Veterans, especially those that have served during major conflicts, go through many harrowing experiences. These include traumatic brain injuries, which can cause temporary memory loss in some cases.
Because veterans tend to experience multiple rather than singular traumatic brain injuries, can they be prone to developing dementia when they reach old age? Unfortunately, the answer is yes.
According to the Aging Life Care Association, the traumatic brain injuries experienced by veterans have long-term effects on their brains’ tissues. This is because of the laceration and bleeding caused by the mechanism in which TBIs work.
You see, when the brain experiences blunt trauma, the brain moves inside the skull in response. When the impact is forceful enough, it could rupture blood vessels and neurons, and cause brain tissue to scrape against the skull. This causes tissue damage and internal hemorrhage in some cases.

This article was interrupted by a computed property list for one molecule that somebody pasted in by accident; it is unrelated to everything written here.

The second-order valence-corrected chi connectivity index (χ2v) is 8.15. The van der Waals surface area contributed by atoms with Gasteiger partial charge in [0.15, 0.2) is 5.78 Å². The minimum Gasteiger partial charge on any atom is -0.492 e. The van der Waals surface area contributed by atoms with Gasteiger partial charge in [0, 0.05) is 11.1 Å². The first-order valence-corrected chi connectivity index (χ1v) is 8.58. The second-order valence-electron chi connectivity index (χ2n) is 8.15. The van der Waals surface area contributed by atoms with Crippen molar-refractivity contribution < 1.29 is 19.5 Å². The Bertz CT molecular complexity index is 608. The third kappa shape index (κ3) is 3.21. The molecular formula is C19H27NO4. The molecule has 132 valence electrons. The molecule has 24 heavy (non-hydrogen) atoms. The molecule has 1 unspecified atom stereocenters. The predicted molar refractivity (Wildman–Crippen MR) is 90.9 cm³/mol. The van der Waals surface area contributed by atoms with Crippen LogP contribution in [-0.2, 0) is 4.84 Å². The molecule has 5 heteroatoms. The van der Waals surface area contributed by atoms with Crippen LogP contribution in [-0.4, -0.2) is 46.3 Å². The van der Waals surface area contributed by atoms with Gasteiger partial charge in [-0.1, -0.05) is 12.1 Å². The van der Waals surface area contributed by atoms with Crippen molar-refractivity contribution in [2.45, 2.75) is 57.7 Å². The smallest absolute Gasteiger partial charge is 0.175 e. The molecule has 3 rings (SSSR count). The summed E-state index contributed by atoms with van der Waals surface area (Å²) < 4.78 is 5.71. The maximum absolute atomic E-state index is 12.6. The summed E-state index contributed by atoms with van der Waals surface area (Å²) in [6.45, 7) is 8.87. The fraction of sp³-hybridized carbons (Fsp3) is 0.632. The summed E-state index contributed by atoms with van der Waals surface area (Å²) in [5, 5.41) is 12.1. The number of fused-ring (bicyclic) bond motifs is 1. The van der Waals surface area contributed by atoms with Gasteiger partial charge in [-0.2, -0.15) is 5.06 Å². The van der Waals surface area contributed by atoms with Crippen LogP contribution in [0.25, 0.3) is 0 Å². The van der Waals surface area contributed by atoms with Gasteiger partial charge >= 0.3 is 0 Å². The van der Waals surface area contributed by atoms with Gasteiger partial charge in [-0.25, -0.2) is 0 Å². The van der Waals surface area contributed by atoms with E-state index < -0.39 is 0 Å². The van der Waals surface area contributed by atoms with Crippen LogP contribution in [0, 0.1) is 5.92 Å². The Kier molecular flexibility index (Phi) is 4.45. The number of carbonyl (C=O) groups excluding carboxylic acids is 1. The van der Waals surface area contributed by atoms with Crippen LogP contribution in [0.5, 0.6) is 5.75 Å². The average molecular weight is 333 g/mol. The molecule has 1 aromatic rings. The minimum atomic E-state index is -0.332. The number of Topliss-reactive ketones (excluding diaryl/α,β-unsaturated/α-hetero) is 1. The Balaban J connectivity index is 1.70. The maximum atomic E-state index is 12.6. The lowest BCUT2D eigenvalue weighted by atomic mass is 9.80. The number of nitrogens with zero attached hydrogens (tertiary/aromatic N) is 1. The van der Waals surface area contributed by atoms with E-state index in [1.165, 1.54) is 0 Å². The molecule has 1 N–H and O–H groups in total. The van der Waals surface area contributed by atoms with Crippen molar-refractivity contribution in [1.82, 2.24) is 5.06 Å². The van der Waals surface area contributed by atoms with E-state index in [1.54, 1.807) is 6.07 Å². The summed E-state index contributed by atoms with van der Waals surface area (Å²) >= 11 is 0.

Thanks to advances in military technology, many soldiers survive the initial injury and may not need 24 hour in-home care at the beginning. However, the initial injuries suffered by the brain’s tissues could progress to dementia in the long run. The risk becomes even higher if the soldier suffers multiple brain injuries in the course of their service.
Simply put, the initial effects of TBI could trigger the inflammation in the brain that leads to the accumulation of beta-amyloid plaques and the subsequent damage to neurons and nerves. These, in turn, can result in dementia like Alzheimer’s or Parkinson’s diseases, and the need for home care services in Allentown, Pennsylvania.
If you’re looking for home care in Hammonton, New Jersey, feel free to drop us a line at Trifecta Home Care LLC.